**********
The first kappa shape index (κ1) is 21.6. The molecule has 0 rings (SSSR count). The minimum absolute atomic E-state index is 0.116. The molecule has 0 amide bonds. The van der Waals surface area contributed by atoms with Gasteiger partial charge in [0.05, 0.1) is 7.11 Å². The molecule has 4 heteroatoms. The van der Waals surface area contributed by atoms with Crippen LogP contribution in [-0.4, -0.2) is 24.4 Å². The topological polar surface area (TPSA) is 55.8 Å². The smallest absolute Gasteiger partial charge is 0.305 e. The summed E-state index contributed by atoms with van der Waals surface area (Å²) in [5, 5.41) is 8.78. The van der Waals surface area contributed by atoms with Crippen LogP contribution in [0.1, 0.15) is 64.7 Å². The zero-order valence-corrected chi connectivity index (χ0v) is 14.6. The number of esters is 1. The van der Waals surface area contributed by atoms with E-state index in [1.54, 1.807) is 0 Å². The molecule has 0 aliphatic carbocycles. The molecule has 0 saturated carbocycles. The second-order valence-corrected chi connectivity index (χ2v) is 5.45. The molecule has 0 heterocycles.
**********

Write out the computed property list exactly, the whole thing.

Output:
The first kappa shape index (κ1) is 21.6. The molecule has 0 rings (SSSR count). The minimum absolute atomic E-state index is 0.116. The molecule has 0 amide bonds. The van der Waals surface area contributed by atoms with Gasteiger partial charge in [0.05, 0.1) is 7.11 Å². The molecule has 4 heteroatoms. The van der Waals surface area contributed by atoms with Crippen LogP contribution in [-0.4, -0.2) is 24.4 Å². The topological polar surface area (TPSA) is 55.8 Å². The smallest absolute Gasteiger partial charge is 0.305 e. The summed E-state index contributed by atoms with van der Waals surface area (Å²) in [5, 5.41) is 8.78. The van der Waals surface area contributed by atoms with Crippen LogP contribution in [0.1, 0.15) is 64.7 Å². The zero-order valence-corrected chi connectivity index (χ0v) is 14.6. The number of esters is 1. The van der Waals surface area contributed by atoms with E-state index in [1.54, 1.807) is 0 Å². The molecule has 0 aliphatic carbocycles. The molecule has 0 saturated carbocycles. The second-order valence-corrected chi connectivity index (χ2v) is 5.45. The molecule has 0 heterocycles.